A growing perception is that the EU, and particularly the ECB, is now being run for the sole benefit of the financial elites in core EU member states. It would take some Treaty to redress that imbalance and persuade many people to vote for a new Treaty once again. However there is also a great deal of residual goodwill toward the EU, and a conviction that current global problems require global solutions, and failing that, at least solutions at a broader European level.

No doubt any debate on any new Treaty, were it to get off the ground, will be dominated by EPP parties and "Austrian" economics.  There will be much talk of ensuring that "errant" member states like Greece can be brought to heel and effectively taken over if they misbehave again. Mechanisms will be sought whereby local (National) democracy can be formally abrogated to ensure that the interests of the Euro financial elite are secured and advanced. European "integration" may come to mean something similar to a Euro dictatorship driven by Germany and France.

But it need not be so. There is also a progressive case for greater European integration allied to greater democratic transparency and accountability.  So before the "Austrian" economists monopolise the debate, perhaps we should set the ball rolling by thinking about what a progressive new EU Treaty should contain.

Clearly any such Treaty will have no chance of being ratified in such disparate polities like Germany, France, Ireland and Greece unless it addresses some pretty fundamental problems with our current institutions - the ECB mandate would have to be widened beyond using interest rates to control inflation for example. There would also have to be a clear articulation of why it is in the interests of German "taxpayers" to ensure a stable and functioning EU and Eurozone as a whole.  It can be taken almost as a given that traditional Eurosceptic powers like the UK and Czech Republic will not wish to be part of any new Treaty embodying further integration mechanisms. So what we are probably talking about is an explicitly two speed Europe with the faster tier centred on surviving Eurozone members.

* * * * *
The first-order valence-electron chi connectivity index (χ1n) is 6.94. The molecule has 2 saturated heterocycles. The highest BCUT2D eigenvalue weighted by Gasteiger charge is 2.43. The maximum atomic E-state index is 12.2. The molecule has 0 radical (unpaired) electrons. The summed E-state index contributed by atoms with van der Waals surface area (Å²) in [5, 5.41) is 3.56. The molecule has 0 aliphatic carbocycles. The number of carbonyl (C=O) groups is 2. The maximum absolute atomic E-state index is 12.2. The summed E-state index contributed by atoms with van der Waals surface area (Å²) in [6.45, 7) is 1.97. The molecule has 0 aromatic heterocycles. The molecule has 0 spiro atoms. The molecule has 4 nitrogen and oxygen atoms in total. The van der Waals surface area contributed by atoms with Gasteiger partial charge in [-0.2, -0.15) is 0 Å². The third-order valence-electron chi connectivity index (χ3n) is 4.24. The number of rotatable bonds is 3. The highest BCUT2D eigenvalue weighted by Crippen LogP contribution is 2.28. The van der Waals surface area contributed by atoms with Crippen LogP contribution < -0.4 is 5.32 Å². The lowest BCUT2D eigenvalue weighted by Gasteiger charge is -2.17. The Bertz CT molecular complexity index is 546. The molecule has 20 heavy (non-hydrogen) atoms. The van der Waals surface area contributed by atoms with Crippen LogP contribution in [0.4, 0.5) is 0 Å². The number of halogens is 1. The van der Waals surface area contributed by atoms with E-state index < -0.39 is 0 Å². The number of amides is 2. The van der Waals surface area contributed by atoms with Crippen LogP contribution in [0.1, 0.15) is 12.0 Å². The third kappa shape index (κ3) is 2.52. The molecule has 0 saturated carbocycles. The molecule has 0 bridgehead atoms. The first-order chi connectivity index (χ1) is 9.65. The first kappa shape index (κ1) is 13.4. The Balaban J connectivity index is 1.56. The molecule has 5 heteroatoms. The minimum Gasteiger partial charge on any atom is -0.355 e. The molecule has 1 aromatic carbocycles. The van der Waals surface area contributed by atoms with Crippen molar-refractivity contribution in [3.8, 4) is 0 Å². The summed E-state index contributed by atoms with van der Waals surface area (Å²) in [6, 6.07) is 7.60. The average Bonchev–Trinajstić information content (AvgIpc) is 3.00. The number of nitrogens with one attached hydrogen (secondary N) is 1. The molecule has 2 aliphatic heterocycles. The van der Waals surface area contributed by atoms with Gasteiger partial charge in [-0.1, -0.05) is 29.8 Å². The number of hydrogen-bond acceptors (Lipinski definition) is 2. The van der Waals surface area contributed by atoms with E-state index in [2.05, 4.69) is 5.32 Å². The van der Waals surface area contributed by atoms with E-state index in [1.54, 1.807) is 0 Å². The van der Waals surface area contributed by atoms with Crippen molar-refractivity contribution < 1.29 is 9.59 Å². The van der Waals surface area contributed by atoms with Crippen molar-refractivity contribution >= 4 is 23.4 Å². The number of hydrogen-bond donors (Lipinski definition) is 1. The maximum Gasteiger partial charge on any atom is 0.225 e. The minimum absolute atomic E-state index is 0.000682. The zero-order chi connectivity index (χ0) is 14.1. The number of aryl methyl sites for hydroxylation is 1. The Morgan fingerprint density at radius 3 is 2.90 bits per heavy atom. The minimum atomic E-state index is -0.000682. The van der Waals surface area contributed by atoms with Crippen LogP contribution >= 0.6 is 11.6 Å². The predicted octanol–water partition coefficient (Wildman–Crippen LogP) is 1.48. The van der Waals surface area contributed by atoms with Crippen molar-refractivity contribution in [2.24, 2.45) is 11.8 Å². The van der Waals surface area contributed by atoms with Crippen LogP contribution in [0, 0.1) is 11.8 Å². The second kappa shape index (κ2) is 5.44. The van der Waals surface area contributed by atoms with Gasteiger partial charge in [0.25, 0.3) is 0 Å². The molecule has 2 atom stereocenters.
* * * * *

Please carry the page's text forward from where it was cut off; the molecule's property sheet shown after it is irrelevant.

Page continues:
So what elements should a new Eurozone Treaty contain? Here are some suggests taken from my earlier comment:

1. A euro wide legal framework for bank restructuring in the event of failure to abide by Basel III capitalisation requirements - specifically ruling out taxpayers as guarantors of last resort - and making adequate provision for currency risk and a harmonised hierarchy of risk sharing amongst investors..

2. Fiscal harmonisation between member states

3. Policies and institutions specifically designed to combat structural/regional - e.g. trade - imbalances

4. Eurobonds and other financial instruments to capitalise on economies of scale and a stable Euro's increasing status as a global reserve currency.

5. European Bank regulation and dismemberment of TBTF banks

6. A fuller remit for the ECB providing for full employment and productivity/income equalisation as well as asset and consumer price inflation control

7. A Tobin tax to disincentivise speculators and other incentives to create volatility or game the system

8. Social harmonisation (health/education/social welfare) between member states

9. Environmental, infrastructural, and Energy investment fund

Keep dreaming you might well say. However if we let EPP leaders and Austrian Economists make all the running in the discussion of a new Treaty, we cannot be surprised if the outcome is very disappointing from a progressive point of view. I would be interested, however, in hearing why key voting blocks within EU Member states should oppose or support any such proposals, and in how we can make the case that a progressive reform of EU Treaties is in the interests of a majority in all member states.

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As a Yank who stops in on occasion to get a sense of what is happening across the pond, you have touched on the common threat:

A growing perception is that the EU, and particularly the ECB, is now being run for the sole benefit of the financial elites in core EU member states.

Although US media and politics are focused on the antics of the radically insane conservatives, that is a sideshow which distracts from the fact that the US is now being run for the sole benefit of the financial elites. What saddens me is I have always thought/hoped/wished that you folks in Europe would keep the light shining brighter than we have.

by US Blues on Thu Sep 15th, 2011 at 11:59:58 AM EST
I think globalisation has trumped national political processes and even major players like the US and EU have not been able to contain that trend. In Europe petty nationalism and xenophobia threaten a clear sighted political response to this - much as the Teapartiers threaten to derail a rational response in the US.

Index of Frank's Diaries
by Frank Schnittger (mail Frankschnittger at hot male dotty communists) on Thu Sep 15th, 2011 at 01:37:15 PM EST
[ Parent ]
I'm beginning to listen to Yanis Varoufakis.  Perhaps all the posturing by the FDP/CSU and dollar liquidity flood (presumably this is only liquidity for bankers rather than the 'real economy'), lies the intention to create a new sittenstreng Euro.  Those who can't democratically agree to the terms of the new EuroMark will be stuck with old Euro and economic disintegration.  From Yanis's blog: